So if the top doesn’t make sense as a totem, what is Cobb’s totem? Some have presented the idea that his wedding ring is his totem. He wears the ring in the dream world, while it isn’t on his hand in the real world. But that presents the same problems as with the spinning top: Everybody he’s ever shared a dream with knows that he’s got his wedding ring on his finger in the dream world, so it’d be easy to fool him by simply not recreating the ring in the dream world. So why then does he wear a ring in the dream world and not in the real world? Because he’s basically still married in the dream world. Mal still exists in the dream world. That’s his entire problem. The ring merely symbolizes that he hasn’t come to peace with his wife and that her presence still exists in the dream world.

Well then, if the top doesn’t make sense as Cobb’s totem, and the ring doesn’t either, then what exactly is Cobb’s totem? Think about it. What’s the one thing he can be sure will happen in the dream world that will remind him he’s in a dream? His dead wife showing up. He knows that his wife is dead in the real world. So, in a way, Mal is Cobb’s totem. It’s not something Cobb intended, but the fact remains that she works just like a totem: She reminds him he’s in a dream.

Now, let’s back up a bit. What does Cobb want in the movie? To get home. To be with his kids again. Alright, why doesn’t he just recreate them in a dream then to be with them? Because he knows they wouldn’t be his real kids? That’s probably part of the explanation, but the most simple explanation is that he can’t. He doesn’t have enough control over his subconscious. That’s why Ariadne gets involved, remember? Cobb can’t be the architect of the dream world, because if he builds it, Mal will probably run completely amok in it (which she still does to some degree, but I imagine her influence is smaller when Cobb didn’t build the dream). That’s why Ariadne gets hired to be the architect. So, Cobb can’t make a dream world in which he can be together with his kids because Mal won’t let him.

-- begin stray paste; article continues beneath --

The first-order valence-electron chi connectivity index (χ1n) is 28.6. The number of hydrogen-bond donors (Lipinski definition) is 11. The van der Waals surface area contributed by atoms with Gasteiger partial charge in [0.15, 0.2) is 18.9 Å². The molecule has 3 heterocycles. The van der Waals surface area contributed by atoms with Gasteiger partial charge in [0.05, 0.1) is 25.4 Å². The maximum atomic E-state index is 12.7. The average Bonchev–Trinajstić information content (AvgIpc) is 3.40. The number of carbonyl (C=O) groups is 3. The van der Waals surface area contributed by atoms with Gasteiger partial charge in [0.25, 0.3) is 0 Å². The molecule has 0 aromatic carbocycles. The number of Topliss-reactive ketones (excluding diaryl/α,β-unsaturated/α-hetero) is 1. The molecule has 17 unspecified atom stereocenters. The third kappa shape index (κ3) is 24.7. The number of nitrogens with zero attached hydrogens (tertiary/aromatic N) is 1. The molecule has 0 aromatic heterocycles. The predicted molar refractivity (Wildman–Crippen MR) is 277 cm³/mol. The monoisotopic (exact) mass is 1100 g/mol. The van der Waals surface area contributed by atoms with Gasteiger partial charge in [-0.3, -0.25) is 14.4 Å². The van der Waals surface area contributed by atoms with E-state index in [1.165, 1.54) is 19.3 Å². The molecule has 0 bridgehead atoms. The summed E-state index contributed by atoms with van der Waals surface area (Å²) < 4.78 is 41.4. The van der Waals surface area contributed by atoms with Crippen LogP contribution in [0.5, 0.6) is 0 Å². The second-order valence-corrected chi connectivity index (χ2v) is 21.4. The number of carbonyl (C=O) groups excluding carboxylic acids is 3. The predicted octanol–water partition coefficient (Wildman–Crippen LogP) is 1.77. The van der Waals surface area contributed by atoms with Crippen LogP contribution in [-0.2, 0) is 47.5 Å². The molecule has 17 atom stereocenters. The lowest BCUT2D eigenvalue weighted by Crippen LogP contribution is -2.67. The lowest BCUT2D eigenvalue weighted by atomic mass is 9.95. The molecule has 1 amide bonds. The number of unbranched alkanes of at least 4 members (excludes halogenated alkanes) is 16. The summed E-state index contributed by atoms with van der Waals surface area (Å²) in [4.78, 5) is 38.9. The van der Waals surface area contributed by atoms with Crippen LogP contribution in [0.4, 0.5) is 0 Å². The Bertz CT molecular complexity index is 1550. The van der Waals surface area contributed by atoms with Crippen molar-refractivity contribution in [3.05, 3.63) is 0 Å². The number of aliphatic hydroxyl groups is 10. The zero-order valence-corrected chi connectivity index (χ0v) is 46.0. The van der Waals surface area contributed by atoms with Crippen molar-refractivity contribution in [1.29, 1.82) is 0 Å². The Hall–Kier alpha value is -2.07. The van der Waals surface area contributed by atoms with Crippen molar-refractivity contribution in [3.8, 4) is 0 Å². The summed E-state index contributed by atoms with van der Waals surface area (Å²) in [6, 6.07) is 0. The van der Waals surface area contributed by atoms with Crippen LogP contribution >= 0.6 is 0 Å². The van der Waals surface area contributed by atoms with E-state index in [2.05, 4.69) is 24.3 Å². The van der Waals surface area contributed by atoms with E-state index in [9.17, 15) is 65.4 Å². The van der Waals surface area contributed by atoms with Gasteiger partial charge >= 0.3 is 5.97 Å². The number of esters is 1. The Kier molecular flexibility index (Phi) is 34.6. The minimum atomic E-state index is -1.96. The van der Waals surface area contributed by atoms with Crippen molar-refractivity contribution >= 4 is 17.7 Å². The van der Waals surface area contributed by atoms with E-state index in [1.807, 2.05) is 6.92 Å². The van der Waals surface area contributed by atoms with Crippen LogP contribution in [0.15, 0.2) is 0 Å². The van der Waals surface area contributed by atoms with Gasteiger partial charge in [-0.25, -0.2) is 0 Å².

And now we’re getting to the end of the film. Cobb confronts Mal in the limbo. He finally comes to grips with what he did and can forgive himself (or something to that effect). The point is that he finds peace with himself and thus with the Mal in his subconscious. He makes sure she won’t show up and ruin his dreams anymore. Which means that he can now build a dream for himself in which he can be with his kids. That’s how he gets home in the end. By going into limbo after Saito and then staying there to build his own world with his kids. Because now he can. Now Mal won’t screw up his dream anymore. So Cobb knows it’s a dream in the end because he himself built it! But he doesn’t want to get completely lost in it like Mal did when they spent 50 years in limbo together. So he makes sure he won’t forget that he’s in a dream by using the exact same method he used on Mal to convince her that their limbo wasn’t real. He sets the top to constantly spin on the table in his living room, just like he placed the constantly spinning top in Mal’s “safe”.

In that final scene of the film, Cobb is basically doing an inception on himself: He’s planting the idea in his own mind that the world he’s in isn’t real to make sure he won’t get completely lost in the dream he’s created.

Addendum: Actually, my theory still holds true even if the top is Cobb’s totem. Then the top just has two functions in the film: It’s used to check the reality status of the world and it’s used to do the inception of first Mal and then Cobb himself. The gist of my interpretation is that Cobb was finally able to build his dream world at the end because Mal would no longer mess it up for him. And he uses the constantly spinning top to remind him that it is indeed a dream world.